Monitoring and deterring drug-resistant malaria in the era of combination therapy
ABSTRACT As chloroquine and sulfadoxine-pyrimethamine (SP) are replaced by more effective artemisinin-based combination therapies (ACTs), strategies for monitoring (and, if possible, deterring) drug-resistant malaria must be updated and optimized. In vitro methods for measuring resistance will be critical for confirming and characterizing resistance to ACTs. Molecular markers are useful for tracking the emergence and dissemination of resistance and guiding treatment policy where resistance is low or moderate. Genomic approaches may help identify molecular markers for resistance to artemisinins and their partner drugs. Studies of reported ACT treatment failure should include assessing factors other than resistance that affect efficacy, including pharmacokinetics. Longitudinal clinical trials are particularly useful for comparing the benefits and risks of repeated treatment in high transmission settings. The malaria research and control community should not fail to exploit this opportunity to apply the lessons of the last 50 years to extend the useful therapeutic lives of ACTs.
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- "ACT regimens may be more effective for IPT than SP alone, but this has not been demonstrated. Resistance to SP is rapidly increasing throughout much of Africa (Laufer et al. 2007; Talisuna et al. 2007), which may reduce its effectiveness for use in IPT. Furthermore, there is some evidence that IPT with SP may encourage the development of resistance (Sokhna et al. 2008), although data are conflicting (Greenwood 2007). "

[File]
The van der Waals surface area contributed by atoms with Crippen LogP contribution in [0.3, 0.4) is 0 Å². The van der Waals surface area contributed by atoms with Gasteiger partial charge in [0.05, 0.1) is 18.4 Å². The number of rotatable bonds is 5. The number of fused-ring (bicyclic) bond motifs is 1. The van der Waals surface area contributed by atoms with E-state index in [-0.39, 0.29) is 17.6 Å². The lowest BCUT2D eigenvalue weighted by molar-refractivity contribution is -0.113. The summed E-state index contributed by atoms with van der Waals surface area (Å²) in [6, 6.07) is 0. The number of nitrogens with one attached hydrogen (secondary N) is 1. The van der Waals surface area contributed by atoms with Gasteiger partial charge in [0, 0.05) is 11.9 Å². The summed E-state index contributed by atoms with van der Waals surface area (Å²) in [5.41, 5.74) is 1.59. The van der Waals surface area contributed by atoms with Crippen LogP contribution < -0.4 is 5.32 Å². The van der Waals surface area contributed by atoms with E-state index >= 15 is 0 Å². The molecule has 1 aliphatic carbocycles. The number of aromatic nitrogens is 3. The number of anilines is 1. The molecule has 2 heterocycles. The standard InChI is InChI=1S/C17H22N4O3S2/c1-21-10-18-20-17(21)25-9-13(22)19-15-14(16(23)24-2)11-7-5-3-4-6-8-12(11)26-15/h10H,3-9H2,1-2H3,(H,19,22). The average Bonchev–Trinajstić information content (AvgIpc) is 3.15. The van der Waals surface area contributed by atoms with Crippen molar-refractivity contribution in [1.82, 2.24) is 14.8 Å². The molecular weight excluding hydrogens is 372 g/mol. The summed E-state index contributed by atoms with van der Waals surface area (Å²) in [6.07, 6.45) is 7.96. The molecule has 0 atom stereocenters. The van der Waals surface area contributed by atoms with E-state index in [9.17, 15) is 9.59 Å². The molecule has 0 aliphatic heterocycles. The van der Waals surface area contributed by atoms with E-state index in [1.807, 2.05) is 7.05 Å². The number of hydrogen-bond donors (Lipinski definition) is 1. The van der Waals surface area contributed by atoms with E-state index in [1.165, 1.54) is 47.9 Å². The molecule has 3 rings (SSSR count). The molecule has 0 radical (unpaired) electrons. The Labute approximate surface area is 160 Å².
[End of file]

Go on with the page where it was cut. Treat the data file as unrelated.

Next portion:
ABSTRACT: To assess the efficacy of intermittent preventive treatment (IPT) against malaria in school-aged children. This was an open randomized controlled trial of seasonal IPT among school children (IPTsc) aged 6-13 years in Kollé, Mali. The study began in September 2007 and completed follow-up in May 2008. Students were randomized to one of three study arms: Sulfadoxine-pyrimethamine plus artesunate (SP/AS), amodiaquine plus artesunate (AQ/AS) or vitamin C. All students received two full treatment doses, given 2 months apart during the season of high transmission from September to December. Groups were compared with respect to incidence of clinical malaria, asymptomatic parasitemia and haemoglobin concentration. A total of 296 students were randomized, and retention in the study was 99.3%. Clinical malaria incidence in the SP/AS and AQ/AS arms was reduced by 66.6% and 46.5%, respectively, vs. vitamin C (P < 0.001). There were fewer clinic visits for any cause among the children receiving SP/AS or AQ/AS (P = 0.024). The prevalence of asymptomatic parasitemia was fivefold higher in the vitamin C arm than either SP/AS or AQ/AS at each post-treatment evaluation (P < 0.001). At the end of the transmission period, children treated with IPT had lower rates of anaemia (SP/AS, 17.7%; AQ/AS, 16.0%; vitamin C, 29.6%; P = 0.039). IPT among school children reduced the rates of clinical malaria, all-cause acute clinic visits, asymptomatic parasitemia and anaemia among school-aged children.Tropical Medicine & International Health 06/2009; 14(7):784-91. DOI:10.1111/j.1365-3156.2009.02294.x · 2.30 Impact Factor